Nowhere is the need for infrastructure to combat the increasing risk weather-related events more recognized than Japan itself. The transport ministry has requested a 19% increase for next year’s budget in order to reinforce their levee infrastructure and evacuation preparedness reports the Japan Times. Meanwhile, Satoshi Fujii, an advisor to PM Shinzo Abe, has spoken of the need for action saying that the problem “…need(s) to be taken care of as soon as possible.” While these steps are important and Japan’s persistence in the face of repeated disasters is admirable they are not the only method to combat these natural disasters, though of course a necessary one. Though the recent events have not yet been subject to much scientific analysis it seems that the rapid onset of extreme weather is indicative of the kinds of meteorological shifts predicted to be a result of increasing global atmospheric climate change.

Japan’s heatwave, for example, coincided with incidents of increased temperatures across the world from wildfires in Greece and Sweden to heatwaves across Canada, ABC News reports. Temperatures have risen on a global scale since the industrial revolution by 1 degree Celsius and while countries promised to limit this increase to “well below” 2 degrees, investments in oil and gas have risen per the Economist. This rise in temperatures not only creates more extreme global heat but also has been argued to increase the severity of all-weather events from winds to rain. This at least anecdotally has played out to the detriment of Japan, which continues to bear the brunt of more than its fair share of natural disasters.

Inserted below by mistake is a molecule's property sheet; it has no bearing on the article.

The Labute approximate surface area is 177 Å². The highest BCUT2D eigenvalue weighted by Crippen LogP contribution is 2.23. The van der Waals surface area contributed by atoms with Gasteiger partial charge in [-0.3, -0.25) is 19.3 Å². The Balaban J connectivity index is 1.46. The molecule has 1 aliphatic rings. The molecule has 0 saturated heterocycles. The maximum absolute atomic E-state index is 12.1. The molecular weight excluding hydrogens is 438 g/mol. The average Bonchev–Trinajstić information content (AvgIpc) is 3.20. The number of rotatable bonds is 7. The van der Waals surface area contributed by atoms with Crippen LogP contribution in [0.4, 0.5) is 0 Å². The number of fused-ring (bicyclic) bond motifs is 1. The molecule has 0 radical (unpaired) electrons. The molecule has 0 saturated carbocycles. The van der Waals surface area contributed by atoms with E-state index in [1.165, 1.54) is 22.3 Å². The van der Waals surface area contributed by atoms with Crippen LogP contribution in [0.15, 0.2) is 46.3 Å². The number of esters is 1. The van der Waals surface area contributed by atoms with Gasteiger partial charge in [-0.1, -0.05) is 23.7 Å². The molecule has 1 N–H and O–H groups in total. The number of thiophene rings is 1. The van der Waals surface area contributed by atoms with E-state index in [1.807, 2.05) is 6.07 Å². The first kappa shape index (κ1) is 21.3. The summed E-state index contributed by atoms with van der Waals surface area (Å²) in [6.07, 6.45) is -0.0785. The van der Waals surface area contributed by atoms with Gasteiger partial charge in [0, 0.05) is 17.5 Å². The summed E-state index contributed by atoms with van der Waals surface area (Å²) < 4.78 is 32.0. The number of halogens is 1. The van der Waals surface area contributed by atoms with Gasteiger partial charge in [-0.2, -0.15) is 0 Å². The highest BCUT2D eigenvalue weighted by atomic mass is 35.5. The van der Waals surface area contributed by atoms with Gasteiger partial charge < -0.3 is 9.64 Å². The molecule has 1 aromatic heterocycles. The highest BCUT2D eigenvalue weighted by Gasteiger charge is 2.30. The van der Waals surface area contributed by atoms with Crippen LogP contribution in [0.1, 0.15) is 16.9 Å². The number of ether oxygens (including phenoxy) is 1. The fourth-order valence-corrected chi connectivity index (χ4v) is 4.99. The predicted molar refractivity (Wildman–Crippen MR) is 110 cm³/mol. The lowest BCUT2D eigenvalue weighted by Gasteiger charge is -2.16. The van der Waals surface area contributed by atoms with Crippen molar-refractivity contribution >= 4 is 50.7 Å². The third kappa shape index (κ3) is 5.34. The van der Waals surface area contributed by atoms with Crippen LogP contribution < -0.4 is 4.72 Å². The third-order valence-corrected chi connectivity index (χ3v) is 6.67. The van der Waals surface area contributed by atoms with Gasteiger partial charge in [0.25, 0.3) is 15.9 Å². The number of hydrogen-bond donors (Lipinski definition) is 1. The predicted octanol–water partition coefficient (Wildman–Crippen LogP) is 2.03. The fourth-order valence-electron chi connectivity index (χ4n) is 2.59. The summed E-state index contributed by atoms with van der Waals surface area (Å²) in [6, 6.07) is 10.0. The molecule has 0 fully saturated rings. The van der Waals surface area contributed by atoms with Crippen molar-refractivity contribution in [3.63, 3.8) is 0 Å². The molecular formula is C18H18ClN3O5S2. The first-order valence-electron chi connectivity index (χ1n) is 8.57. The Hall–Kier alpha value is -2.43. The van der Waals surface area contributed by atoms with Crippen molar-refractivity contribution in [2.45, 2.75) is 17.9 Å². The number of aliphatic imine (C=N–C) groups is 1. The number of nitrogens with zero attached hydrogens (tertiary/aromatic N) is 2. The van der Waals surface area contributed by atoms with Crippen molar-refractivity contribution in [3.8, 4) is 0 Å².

The increasing disdain in developed countries for global environmental regulations matches the increasing urgency that they be enforced. The Paris Agreement has faced challenges as Donald Trump’s skepticism has led to the US announcing their pending withdrawal from their commitment. While this may not necessarily go through, as the US is forced to wait until 2020 to officially pull out, it weakens the regime as it sets a poor precedent and prevents the US from acting as a diplomatic leader in this space at least until the end of the Trump administration. While China has somewhat stepped in to fill the void, the more proactive action on these targets, the more effective they become.

Having seen first-hand what the impacts of climate change may be for the world and being in the position of a wealthy and diplomatically influential country, Japan has a chance to make a difference in this area. While for now implementing mitigation measures may be a priority, to address these events on the international stage, Japan has a uniquely insightful position and platform to advocate for better climate management. While tiny Pacific island nations may face the most existential threat from climate change, Japan has the political clout to bring this issue into the forefront as well as the necessary motivation. Japan has long contended with earthquakes against which it could do naught but brace for impact; here they have a real chance to address the root of weather-based disasters for the betterment of the whole global community.

Ethan Beringen